However, I don't personally know any working directors who are not regular pray-ers; this means they have ordinarily had occasional mystical or peak experiences themselves. Beyond this most have had some advanced education in spirituality or theology and many in psychology or pastoral counseling as well. All the directors I know have also worked with people who have had genuine mystical experiences --- though these tend not to be particularly unusual or frequent. They ARE personally striking and ALWAYS life changing however! Most of us have heard God speak to us from time to time and may have experienced ecstasy. Occasionally there might be something we identify as a vision. Many of us have moments of profound intellectual insight which may be tied to some kind of imagery. What tends to be true of all of these experiences is that the person will return to them again and again to continue to allow it to nourish them and become a source of real wisdom. Each experience is a doorway to the infinite, a way of being taken hold of by mystery. Each experience allows us to enter this realm again and again. Thus, this is another reason they are not usually frequent and certainly not predictable.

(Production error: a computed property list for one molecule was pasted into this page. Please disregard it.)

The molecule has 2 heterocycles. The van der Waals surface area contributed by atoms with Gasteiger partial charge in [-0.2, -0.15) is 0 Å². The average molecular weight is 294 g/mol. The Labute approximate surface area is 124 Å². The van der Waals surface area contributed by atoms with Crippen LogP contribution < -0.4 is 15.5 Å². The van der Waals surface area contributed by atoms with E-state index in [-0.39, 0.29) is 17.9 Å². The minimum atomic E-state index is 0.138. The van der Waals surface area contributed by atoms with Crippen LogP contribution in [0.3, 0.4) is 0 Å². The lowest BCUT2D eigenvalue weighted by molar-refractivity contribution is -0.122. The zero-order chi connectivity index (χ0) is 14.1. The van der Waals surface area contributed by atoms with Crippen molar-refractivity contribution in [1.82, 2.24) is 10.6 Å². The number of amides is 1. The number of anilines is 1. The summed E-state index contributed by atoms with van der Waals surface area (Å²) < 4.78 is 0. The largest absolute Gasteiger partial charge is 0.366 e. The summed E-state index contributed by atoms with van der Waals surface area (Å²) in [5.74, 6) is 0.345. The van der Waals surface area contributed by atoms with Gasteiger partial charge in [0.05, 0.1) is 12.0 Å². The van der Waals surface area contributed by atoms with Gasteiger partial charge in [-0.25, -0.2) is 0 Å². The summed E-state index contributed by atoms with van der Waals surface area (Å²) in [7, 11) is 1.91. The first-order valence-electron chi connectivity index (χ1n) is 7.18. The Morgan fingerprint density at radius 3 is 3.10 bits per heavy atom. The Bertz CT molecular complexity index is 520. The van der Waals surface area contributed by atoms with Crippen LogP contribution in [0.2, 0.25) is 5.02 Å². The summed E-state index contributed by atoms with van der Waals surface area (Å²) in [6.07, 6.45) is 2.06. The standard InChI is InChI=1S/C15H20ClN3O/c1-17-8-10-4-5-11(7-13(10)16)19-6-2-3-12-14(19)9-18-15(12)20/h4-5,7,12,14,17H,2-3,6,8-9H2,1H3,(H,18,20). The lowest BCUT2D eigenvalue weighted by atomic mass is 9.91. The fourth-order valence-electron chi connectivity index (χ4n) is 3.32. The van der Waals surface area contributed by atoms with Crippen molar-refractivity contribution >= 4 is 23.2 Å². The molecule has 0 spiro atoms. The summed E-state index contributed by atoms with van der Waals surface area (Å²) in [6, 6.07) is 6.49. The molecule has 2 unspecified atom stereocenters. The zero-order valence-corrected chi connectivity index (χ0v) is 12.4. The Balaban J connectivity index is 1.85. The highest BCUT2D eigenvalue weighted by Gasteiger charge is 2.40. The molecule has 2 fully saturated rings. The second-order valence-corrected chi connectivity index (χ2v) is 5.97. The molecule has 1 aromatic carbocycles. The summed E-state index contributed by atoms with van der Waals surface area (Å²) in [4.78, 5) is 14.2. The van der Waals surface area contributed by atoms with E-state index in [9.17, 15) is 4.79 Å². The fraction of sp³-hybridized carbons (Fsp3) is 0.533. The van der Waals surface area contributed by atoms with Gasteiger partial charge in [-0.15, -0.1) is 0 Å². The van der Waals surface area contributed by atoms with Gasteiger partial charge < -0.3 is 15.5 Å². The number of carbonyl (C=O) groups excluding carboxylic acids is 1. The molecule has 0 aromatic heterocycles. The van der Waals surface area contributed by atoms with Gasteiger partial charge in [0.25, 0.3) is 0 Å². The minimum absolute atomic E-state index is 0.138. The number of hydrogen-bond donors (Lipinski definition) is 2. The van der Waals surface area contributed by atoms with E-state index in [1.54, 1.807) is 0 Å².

Are Directors More Secular and Skeptical of Mystical Experiences Today?

[[Since you do direction today would you say that SD's are more secularized or less open to mystical experiences today?]]

Now this is a great question! It is true that directors do not believe in the frequency or prevalence of such experiences which was once the case. Not least we know that religious ideation, etc, can be and even often is a function of psychological dysfunction and mental illness. Our minds are incredibly powerful tools and they can respond to personal needs and desires in amazing ways --- not all of them helpful and many of them contrary to God. We are, for better and worse people steeped in history and science in a way which does not allow us to see the world as our ancestors did. Even so, unless we are scientific naturalists we believe in ultimate Mystery; we know that reality is grounded not in death but in Life and that the intelligibility of the world points unmistakably to God who grounds and is the source of meaning and so too, intelligibility. We experience the hope of those who are called into and drawn by an absolute future; we are not those who believe that everything randomly came from nothing and will simply sink back into nothingness at some point in time.